The Scots Magazine, Volume 14

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Sands, Brymer, Murray and Cochran, 1752

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Page 404 - Aonian maids, Delight no more — O Thou my voice inspire Who touch'd Isaiah's hallow'd lips with fire! Rapt into future times the bard begun: A Virgin shall conceive — a Virgin bear a Son ! From Jesse's root behold a Branch arise Whose sacred flower with fragrance fills the skies: Th' Ethereal Spirit o'er its leaves shall move, And on its top descends the mystic Dove.
Page 265 - Moderator, I desire to receive this sentence of the General Assembly of the Church of Scotland, pronounced against me, with real concern and awful impressions of the Divine conduct in it ; but I rejoice that to me it is given in the behalf of Christ, not only to believe on Him, but also to suffer for His sake.
Page 436 - The essays professedly serious, if I have been able to execute my own intentions, will be found exactly conformable to the precepts of Christianity, without any accommodation to the licentiousness and levity of the present age. I therefore look back on this part of my work with pleasure, which no blame or praise of man shall diminish or augment.
Page 612 - As soon as he recovered himself, he told me, that though his clerks might use some expressions that I had not been accustomed to hear, yet he believed them to be very honest ; and that he placed more confidence in them, than he would in a formal prig, of whom he knew nothing but that he went every morning...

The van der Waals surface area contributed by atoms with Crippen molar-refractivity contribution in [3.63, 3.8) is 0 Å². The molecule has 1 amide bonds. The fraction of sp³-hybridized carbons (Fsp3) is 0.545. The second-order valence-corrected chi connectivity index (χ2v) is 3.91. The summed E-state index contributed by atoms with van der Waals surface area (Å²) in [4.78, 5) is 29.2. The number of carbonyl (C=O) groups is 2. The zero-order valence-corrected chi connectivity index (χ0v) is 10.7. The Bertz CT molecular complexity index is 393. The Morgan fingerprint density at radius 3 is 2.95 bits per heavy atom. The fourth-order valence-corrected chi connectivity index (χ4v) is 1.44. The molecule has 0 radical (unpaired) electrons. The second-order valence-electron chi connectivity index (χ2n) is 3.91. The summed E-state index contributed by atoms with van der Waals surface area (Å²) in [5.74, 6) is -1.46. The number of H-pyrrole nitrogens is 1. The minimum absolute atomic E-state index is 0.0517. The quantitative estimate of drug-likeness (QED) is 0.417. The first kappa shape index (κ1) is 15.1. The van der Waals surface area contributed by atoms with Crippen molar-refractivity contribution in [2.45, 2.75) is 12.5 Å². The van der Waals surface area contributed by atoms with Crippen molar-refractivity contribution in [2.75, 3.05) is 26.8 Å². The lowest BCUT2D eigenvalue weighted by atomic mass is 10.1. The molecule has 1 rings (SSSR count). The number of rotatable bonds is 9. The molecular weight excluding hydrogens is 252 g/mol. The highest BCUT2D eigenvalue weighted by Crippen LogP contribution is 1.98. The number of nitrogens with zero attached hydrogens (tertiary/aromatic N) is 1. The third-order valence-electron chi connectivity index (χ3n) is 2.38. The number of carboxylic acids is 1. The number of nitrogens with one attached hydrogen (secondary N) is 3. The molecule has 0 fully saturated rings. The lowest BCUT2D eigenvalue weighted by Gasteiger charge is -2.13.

Page 405 - The swain in barren deserts with surprise Sees lilies spring, and sudden verdure rise ; And starts, amidst the thirsty wilds to hear New falls of water murmuring in his ear. On rifted rocks, the dragon's late abodes, The green reed trembles, and the bulrush nods.
Page 245 - When the quantity of common fire in the body is small, the quantity of the electrical fire (or the electrical stroke) should be greater ; if the quantity of common fire be great, less electrical fire suffices to produce the effect.
Page 435 - I have laboured to refine our language to grammatical purity, and to clear it from colloquial barbarisms, licentious idioms, and irregular combinations. Something, perhaps, I have added to the elegance of its construction, and something to the harmony of its cadence.
Page 522 - I HAVE before remarked, that it is the peculiar infelicity of those who live by intellectual labour, not to be always able equally to improve their time by application. : there are seasons when the power of invention is suspended, and the mind sinks into a. state of debility from which it can no more recover itself, than a person who sleeps can by a voluntary , effort awake. I was sitting in my study a few nights ago in these perplexing circumstances, and after long rumination...
Page 391 - From the first hint that wakens the fancy, to the hour of actual execution, all is improvement and progress, triumph and felicity.
Page 528 - ... great influence over the people, by which they were much led by me — or some words to that purpose. I hope soon to appear before a Judge who will reward charity and benevolence in a different way ; and I only regret how little service was in my power to do, not only to the fatherless and widows, but to all mankind in general, as I thank God I would make all the race of Adam happy if I could. Another charge, and a heavy one, was that when sub-factor to Glenure...

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